Predicting the future ain't easy. That's why astrologers and fortune tellers tend to keep their forecasts as vague as possible. But in the high-stakes world of high technology, the future belongs to those who see it coming well in advance.
Of course, even the most successful tech prognosticators make their share of foolish predictions, multiplying the candidates for inclusion in this article. In any case, here are a few of my favorite forward-looking flubs of the past 65 years.
"I think there is a world market for maybe five computers."
Thomas Watson, president of IBM, 1943
At the dawn of the computer industry, nobody really knew where this new technology would take us. But the explosion of desktop computing that put a PC in nearly every American home within 50 years seems to have eluded the imagination of most mid-century futurists.
After all, when IBM's Thomas Watson said "computer," he meant "vacuum-tube-powered adding machine that's as big as a house." It's fair to say that few people ever wanted one of those, regardless of the size of their desk.
(IBM did stay in the business, of course. For details, see our retrospective, "The IBM Personal Computer's 25th Anniversary.")
"Television won't be able to hold on to any market it captures after the first six months. People will soon get tired of staring at a plywood box every night."
Darryl Zanuck, executive at 20th Century Fox, 1946
By 1946, movie executive Darryl Zanuck had already cemented his place in entertainment history as the producer of more than 100 films for the big silver screen. So who could have blamed him for underestimating the power of the small blue screen? I'm guessing that if Zanuck were alive today, he'd find himself just as mesmerized as the rest of us by the mind-crushing distortion loop that modern TV programming has become.
(But the TV sets rock!)
"Nuclear-powered vacuum cleaners will probably be a reality within ten years."
Alex Lewyt, president of Lewyt vacuum company, 1955
In the 1950s, the only thing more certain than the red menace was the inevitability of atomic power. So when New Jersey-based vacuum cleaner honcho Alex Lewyt heralded a tomorrow in which nuclear-powered appliances would suck up dirt in every American household, the news probably caused few eyebrows to rise. Remember, this was the era of radium-impregnated paint for glow-in-the-dark dials. Peaceful radioactivity seemed as safe as asbestos.
Of course, Lewyt's vision has yet to come true, and it likely won't until well after nuclear reactors are enlisted to power all of the terminator robots in our post-SkyNet future.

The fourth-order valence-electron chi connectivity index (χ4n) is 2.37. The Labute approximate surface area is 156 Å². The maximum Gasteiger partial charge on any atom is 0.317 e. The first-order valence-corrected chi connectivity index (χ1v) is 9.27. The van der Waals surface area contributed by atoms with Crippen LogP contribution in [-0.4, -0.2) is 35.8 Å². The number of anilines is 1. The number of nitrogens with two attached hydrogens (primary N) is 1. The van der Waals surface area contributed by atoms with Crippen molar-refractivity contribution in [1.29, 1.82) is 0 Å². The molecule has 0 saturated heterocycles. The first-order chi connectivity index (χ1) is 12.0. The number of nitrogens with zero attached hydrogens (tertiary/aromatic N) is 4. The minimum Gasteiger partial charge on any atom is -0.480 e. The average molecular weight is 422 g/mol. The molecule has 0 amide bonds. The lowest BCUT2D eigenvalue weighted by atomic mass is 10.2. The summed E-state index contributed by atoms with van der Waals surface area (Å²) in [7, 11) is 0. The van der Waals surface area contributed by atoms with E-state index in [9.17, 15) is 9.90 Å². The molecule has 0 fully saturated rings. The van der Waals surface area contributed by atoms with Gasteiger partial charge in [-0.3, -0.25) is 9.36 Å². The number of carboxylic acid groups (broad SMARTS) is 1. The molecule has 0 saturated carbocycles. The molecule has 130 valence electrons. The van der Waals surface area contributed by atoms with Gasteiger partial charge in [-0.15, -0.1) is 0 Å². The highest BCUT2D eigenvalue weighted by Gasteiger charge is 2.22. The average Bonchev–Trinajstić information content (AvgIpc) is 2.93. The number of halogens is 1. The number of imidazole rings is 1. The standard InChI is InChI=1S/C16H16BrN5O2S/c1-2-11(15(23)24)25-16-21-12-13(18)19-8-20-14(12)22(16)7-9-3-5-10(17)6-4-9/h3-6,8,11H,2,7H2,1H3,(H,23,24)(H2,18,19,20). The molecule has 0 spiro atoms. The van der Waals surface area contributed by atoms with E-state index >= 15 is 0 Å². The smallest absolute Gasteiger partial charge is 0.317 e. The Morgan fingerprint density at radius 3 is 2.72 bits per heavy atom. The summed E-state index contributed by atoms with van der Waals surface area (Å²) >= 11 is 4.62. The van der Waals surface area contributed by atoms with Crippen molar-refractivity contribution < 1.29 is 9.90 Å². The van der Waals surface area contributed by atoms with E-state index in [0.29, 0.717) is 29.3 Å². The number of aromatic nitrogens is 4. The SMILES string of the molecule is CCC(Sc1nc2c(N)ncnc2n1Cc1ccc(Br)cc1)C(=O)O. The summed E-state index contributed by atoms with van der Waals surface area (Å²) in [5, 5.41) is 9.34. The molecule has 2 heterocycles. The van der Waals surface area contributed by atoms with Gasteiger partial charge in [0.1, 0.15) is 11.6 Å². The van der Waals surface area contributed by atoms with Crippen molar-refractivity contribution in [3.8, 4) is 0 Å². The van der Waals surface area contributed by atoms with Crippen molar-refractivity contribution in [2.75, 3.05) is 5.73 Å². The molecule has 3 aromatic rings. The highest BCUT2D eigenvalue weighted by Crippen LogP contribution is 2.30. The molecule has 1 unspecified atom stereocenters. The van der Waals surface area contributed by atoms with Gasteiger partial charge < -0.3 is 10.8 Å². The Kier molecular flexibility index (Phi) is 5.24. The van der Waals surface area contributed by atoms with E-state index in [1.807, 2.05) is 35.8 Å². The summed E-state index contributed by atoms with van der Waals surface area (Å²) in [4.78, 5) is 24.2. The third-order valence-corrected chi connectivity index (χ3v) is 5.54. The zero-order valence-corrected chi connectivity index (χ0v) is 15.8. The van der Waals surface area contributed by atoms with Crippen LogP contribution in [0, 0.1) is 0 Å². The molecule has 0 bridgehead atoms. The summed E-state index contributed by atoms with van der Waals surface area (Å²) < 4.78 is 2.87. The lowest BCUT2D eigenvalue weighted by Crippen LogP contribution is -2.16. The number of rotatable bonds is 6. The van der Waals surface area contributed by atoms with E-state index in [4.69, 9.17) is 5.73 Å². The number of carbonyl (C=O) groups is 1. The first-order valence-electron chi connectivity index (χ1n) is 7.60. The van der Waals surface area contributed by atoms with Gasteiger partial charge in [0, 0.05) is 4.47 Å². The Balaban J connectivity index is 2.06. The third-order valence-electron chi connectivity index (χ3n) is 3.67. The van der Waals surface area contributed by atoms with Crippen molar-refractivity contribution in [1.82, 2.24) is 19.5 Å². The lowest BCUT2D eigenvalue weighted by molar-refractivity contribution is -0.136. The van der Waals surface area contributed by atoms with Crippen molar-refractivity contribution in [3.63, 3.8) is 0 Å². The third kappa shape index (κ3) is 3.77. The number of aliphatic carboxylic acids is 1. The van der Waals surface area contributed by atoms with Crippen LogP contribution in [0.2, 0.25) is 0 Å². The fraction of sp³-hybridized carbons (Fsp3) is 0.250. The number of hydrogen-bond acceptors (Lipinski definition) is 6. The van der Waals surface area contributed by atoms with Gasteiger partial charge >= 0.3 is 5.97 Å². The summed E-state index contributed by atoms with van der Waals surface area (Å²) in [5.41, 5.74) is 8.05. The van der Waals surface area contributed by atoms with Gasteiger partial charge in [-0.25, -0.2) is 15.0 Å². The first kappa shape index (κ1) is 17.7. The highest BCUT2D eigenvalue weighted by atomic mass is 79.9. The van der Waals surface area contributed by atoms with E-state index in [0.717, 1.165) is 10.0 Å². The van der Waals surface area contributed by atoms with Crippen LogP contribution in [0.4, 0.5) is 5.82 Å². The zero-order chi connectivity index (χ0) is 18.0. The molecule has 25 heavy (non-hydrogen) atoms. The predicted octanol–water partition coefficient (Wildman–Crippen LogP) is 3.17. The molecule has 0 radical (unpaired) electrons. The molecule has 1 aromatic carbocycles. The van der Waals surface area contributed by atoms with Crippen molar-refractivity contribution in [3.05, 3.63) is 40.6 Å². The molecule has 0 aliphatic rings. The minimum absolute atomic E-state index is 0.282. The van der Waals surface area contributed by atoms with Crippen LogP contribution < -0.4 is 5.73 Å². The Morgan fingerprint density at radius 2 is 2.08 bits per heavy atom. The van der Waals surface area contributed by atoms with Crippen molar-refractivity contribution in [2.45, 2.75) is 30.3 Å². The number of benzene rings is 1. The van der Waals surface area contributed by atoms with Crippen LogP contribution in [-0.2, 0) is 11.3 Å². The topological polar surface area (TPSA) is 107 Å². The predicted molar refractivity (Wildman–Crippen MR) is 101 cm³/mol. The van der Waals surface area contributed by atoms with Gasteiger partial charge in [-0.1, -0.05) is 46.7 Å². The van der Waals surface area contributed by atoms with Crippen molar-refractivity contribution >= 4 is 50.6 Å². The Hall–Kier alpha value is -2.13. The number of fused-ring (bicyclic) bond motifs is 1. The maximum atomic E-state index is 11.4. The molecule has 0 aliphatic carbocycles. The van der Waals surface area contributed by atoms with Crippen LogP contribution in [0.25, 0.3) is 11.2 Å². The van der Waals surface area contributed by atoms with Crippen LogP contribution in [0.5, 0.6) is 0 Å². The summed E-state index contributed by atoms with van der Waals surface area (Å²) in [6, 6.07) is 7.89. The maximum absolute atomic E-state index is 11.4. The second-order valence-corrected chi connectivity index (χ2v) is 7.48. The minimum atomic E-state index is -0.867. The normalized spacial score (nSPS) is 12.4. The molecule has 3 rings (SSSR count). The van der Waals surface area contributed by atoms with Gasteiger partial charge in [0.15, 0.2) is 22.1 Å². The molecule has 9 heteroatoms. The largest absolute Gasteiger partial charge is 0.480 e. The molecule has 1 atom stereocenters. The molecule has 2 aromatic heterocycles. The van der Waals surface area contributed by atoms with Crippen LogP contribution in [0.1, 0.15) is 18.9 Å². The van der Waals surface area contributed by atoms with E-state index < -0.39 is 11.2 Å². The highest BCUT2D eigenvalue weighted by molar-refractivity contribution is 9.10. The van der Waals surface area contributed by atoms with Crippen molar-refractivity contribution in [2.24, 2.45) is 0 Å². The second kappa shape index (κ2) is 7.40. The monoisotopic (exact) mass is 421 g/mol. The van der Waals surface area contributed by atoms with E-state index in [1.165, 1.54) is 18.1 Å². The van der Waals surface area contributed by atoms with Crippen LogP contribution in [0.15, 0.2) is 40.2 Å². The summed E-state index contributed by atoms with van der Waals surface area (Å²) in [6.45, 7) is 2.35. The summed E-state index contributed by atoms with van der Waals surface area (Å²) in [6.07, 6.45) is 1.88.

(Interested in robots? Take a look at "The Robots of 2008" for a video appreciation of the coolest and most innovative of Gort's great-great-grandchildren.)
"There is no reason anyone would want a computer in their home."
Ken Olsen, founder of Digital Equipment Corporation, 1977
Erik Klein (vintage-computer.com)Digital Equipment Corporation was acquired by Compaq more than a decade ago, but in the 1970s the company was a major force in the world of computing. Apologists argue that DEC president Ken Olsen made this quip before the advent of the PC as we know it, but ready-made personal computers like the MITS Altair had hit the market a couple of years earlier. And within four years of Olsen's remark, the release of the IBM PC had enshrined this prediction in the high-tech hall of shame.
(The MITS Altair 8800 pictured above is one of "The Most Collectible PCs of All Time.")
Foolish Tech Prediction 5
"Almost all of the many predictions now being made about 1996 hinge on the Internet's continuing exponential growth. But I predict the Internet will soon go spectacularly supernova and in 1996 catastrophically collapse."
Robert Metcalfe, founder of 3Com, 1995
Chip TaylorIn addition to being a legendary tech visionary and the man widely credited with having invented Ethernet, Bob Metcalfe was also a columnist for PC World sister publication InfoWorld. And it was in that column that Metcalfe made what must have been the most regrettable comment of his career; indeed, he even promised to eat his words if his augury turned out to be wrong.
To his credit, Metcalfe made good on that promise in 1999 during his keynote speech at the International World Wide Web Conference, where he blended up a copy of his printed column with some liquid and drank it down before a crowd of onlookers.
"Apple is already dead."
Nathan Myhrvold, former Microsoft CTO, 1997
To be fair, just about everyone in the computer business thought that Apple was in its death throes when Microsoft CTO Nathan Myhrvold made this comment back in 1997.
Who could have predicted that, a little more than a decade later, that same company would be steadily increasing its share of the PC market while utterly dominating the digital music business and rapidly overtaking the field in the smart phone market?
"Two years from now, spam will be solved."
Bill Gates, founder of Microsoft, 2004
Courtesy of MicrosoftBy recent estimates, the amount of spam currently glutting up the Net is somewhere around 92 percent of all e-mail messages worldwide. (And it won't do to claim that what he really said was "Two years from now, [Hormel] Spam will be dissolved"--because the sculptable meat product remains as semisolid as ever.)
So, uh, good guess, Bill. Glad that's been taken care of.
Other light reading we recommend:
Top 10 Tech Embarrassments You'll Want to Avoid
Say Cheese: 12 Photos That Should Never Have Been Posted Online